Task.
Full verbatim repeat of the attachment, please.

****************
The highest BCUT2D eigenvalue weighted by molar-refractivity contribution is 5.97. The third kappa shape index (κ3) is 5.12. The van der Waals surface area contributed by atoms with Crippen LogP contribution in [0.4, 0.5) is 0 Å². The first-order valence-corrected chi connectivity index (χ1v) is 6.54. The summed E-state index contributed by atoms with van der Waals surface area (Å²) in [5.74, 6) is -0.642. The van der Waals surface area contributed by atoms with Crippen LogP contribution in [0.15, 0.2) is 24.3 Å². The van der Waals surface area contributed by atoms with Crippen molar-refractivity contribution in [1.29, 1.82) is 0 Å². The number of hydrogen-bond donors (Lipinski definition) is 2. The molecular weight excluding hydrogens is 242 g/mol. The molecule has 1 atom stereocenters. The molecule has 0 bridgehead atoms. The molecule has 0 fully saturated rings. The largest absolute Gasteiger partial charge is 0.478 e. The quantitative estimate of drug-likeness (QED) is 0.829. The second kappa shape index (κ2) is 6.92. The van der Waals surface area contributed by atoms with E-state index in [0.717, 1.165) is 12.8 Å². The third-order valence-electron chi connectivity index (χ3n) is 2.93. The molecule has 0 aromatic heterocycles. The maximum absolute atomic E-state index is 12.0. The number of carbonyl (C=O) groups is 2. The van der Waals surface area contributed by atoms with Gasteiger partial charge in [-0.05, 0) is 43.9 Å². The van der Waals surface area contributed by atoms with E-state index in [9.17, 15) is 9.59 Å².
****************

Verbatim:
The highest BCUT2D eigenvalue weighted by molar-refractivity contribution is 5.97. The third kappa shape index (κ3) is 5.12. The van der Waals surface area contributed by atoms with Crippen LogP contribution in [0.4, 0.5) is 0 Å². The first-order valence-corrected chi connectivity index (χ1v) is 6.54. The summed E-state index contributed by atoms with van der Waals surface area (Å²) in [5.74, 6) is -0.642. The van der Waals surface area contributed by atoms with Crippen LogP contribution in [0.15, 0.2) is 24.3 Å². The van der Waals surface area contributed by atoms with Crippen molar-refractivity contribution in [1.29, 1.82) is 0 Å². The number of hydrogen-bond donors (Lipinski definition) is 2. The molecular weight excluding hydrogens is 242 g/mol. The molecule has 1 atom stereocenters. The molecule has 0 bridgehead atoms. The molecule has 0 fully saturated rings. The largest absolute Gasteiger partial charge is 0.478 e. The quantitative estimate of drug-likeness (QED) is 0.829. The second kappa shape index (κ2) is 6.92. The van der Waals surface area contributed by atoms with E-state index in [0.717, 1.165) is 12.8 Å². The third-order valence-electron chi connectivity index (χ3n) is 2.93. The molecule has 0 aromatic heterocycles. The maximum absolute atomic E-state index is 12.0. The number of carbonyl (C=O) groups is 2. The van der Waals surface area contributed by atoms with Gasteiger partial charge in [-0.05, 0) is 43.9 Å². The van der Waals surface area contributed by atoms with E-state index in [9.17, 15) is 9.59 Å².